• _e('String') should become _e('String', 'text_domain')
  • _n('String', 'Strings', $count) should become _n('String', 'Strings', $count, 'text_domain')

Adding the domain by hand is a burden and that's why you can do it automatically:

  • If your plugin is registered in the official repository, go to your Admin page there and scroll to Add Domain to Gettext Calls.


php add-textdomain.php -i domain phpfile phpfile ...

After it's done, the domain will be added to all gettext calls in the files.

Generating a POT file

You remember the POT file is the one you need to hand to translators, so that they can do their work, don't you?

There are a couple of ways to generate a POT file for your plugin: 1 If your plugin is registered in the official repository, go to your Admin page there and then click on Continue by the "Generate POT file" section. 文件:Plugin Admin Area.png

Then simply click on Get POT to download the POT file. 文件:Plugin Generate POT Area.png

2 If your plugin is not in the repository, you can checkout the wordpress-i18n tools directory from SVN (see Using Subversion to learn about SVN) and then run the makepot.php script like this:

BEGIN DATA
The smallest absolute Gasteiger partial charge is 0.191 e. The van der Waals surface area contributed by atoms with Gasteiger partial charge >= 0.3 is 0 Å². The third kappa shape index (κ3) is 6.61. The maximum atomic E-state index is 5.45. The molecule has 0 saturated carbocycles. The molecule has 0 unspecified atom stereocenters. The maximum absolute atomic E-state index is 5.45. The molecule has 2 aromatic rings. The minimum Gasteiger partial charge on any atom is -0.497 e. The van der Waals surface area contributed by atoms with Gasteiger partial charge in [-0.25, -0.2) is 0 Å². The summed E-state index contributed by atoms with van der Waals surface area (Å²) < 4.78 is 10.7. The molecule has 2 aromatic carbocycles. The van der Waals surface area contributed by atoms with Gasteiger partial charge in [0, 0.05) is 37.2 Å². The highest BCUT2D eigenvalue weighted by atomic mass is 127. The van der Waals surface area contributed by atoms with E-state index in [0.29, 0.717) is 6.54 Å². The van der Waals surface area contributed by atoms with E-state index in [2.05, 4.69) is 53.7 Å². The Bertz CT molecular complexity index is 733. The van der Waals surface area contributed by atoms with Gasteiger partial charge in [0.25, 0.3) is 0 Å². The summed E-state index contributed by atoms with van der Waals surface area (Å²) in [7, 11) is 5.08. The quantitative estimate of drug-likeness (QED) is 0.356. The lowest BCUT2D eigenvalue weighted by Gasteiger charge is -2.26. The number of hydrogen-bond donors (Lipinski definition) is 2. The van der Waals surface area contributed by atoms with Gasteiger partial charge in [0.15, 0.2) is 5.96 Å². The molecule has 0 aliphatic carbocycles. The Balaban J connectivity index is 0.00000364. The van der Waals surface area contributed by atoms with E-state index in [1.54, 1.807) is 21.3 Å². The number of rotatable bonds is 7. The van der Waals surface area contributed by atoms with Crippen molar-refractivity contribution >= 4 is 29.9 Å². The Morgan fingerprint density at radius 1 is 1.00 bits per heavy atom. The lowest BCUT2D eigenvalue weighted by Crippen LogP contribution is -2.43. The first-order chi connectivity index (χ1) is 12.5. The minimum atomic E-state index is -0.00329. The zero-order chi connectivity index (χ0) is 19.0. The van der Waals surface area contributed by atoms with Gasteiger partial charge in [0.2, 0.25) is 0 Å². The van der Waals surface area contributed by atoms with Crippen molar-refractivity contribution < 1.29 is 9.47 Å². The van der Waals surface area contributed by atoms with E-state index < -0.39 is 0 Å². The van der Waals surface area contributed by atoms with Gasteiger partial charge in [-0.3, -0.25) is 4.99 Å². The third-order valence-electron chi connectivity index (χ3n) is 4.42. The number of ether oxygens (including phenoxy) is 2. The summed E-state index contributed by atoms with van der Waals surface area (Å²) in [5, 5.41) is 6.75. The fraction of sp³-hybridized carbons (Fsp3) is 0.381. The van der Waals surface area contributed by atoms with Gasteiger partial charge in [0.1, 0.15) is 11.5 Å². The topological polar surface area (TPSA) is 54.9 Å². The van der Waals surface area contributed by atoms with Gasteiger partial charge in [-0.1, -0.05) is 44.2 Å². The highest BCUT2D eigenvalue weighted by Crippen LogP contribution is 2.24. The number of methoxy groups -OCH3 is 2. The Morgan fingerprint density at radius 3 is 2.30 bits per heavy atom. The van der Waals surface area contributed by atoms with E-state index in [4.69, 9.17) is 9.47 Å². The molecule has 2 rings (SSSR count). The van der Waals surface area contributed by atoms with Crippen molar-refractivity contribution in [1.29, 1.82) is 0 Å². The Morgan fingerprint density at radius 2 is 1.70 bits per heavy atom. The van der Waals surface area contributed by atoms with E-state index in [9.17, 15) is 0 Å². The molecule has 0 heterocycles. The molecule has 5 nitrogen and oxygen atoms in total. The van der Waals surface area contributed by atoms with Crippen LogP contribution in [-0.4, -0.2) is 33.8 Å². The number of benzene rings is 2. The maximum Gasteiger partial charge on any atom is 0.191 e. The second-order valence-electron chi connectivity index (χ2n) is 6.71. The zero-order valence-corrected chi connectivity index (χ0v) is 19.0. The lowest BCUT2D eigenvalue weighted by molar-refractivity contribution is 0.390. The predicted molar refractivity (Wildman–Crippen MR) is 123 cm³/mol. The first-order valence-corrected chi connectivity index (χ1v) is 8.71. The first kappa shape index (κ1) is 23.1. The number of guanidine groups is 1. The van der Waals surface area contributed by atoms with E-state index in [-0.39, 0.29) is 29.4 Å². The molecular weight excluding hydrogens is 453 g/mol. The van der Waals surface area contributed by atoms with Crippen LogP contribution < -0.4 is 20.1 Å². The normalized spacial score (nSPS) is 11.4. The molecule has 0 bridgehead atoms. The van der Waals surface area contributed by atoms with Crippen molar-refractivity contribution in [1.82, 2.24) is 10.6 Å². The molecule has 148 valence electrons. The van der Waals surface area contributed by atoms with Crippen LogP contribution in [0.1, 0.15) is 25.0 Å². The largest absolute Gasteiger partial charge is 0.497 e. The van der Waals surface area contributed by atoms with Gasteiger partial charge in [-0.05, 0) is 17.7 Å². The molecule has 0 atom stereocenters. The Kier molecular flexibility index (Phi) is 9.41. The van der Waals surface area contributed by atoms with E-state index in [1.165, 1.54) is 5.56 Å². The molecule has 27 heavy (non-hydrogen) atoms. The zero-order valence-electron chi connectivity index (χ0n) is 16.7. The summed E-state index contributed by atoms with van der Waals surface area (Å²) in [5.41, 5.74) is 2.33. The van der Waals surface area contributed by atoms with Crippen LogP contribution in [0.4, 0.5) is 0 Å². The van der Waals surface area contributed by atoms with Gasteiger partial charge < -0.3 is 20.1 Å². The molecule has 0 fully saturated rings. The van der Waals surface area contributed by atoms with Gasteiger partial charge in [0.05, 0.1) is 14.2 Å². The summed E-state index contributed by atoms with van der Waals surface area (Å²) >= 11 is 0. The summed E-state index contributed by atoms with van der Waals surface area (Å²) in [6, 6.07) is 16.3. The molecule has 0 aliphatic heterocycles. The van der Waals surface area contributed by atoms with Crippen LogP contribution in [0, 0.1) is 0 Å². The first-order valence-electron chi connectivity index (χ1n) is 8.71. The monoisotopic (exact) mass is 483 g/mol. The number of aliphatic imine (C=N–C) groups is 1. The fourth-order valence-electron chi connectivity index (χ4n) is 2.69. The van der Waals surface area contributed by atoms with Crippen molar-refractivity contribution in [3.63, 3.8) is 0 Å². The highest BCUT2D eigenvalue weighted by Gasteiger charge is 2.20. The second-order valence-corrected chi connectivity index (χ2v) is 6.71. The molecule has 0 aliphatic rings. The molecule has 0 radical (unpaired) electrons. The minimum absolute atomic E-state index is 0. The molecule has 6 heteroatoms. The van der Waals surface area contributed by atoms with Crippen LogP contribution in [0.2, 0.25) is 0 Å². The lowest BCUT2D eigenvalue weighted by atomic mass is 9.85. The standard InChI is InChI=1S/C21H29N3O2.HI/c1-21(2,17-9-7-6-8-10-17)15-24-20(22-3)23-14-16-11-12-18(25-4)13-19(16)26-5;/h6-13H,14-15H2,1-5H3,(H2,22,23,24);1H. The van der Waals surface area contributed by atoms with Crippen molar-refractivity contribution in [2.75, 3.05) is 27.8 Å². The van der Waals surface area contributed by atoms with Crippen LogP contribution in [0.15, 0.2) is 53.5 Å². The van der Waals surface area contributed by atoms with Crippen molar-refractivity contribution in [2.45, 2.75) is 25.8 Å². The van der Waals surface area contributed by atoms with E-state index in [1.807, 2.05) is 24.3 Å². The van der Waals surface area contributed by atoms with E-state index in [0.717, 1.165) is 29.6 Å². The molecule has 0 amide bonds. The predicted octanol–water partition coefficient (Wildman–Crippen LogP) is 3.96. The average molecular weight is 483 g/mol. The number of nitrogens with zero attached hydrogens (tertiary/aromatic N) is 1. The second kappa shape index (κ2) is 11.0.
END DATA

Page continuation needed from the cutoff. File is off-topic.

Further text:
php makepot.php wp-plugin your-plugin-directory

You need the gettext (GNU Internationalization utilities) package to be installed in your server before you can run the above command (and you must use svn to check out the wordpress-i18n tools, rather than downloading them from the URL above). After it's finished you should see the POT file in the current directory.

To generate the POT file for a theme, use:

php makepot.php wp-theme your-theme-directory

It is a good idea to offer the POT file along with your plugin or theme, so that translators won't have to ask you specifically about it.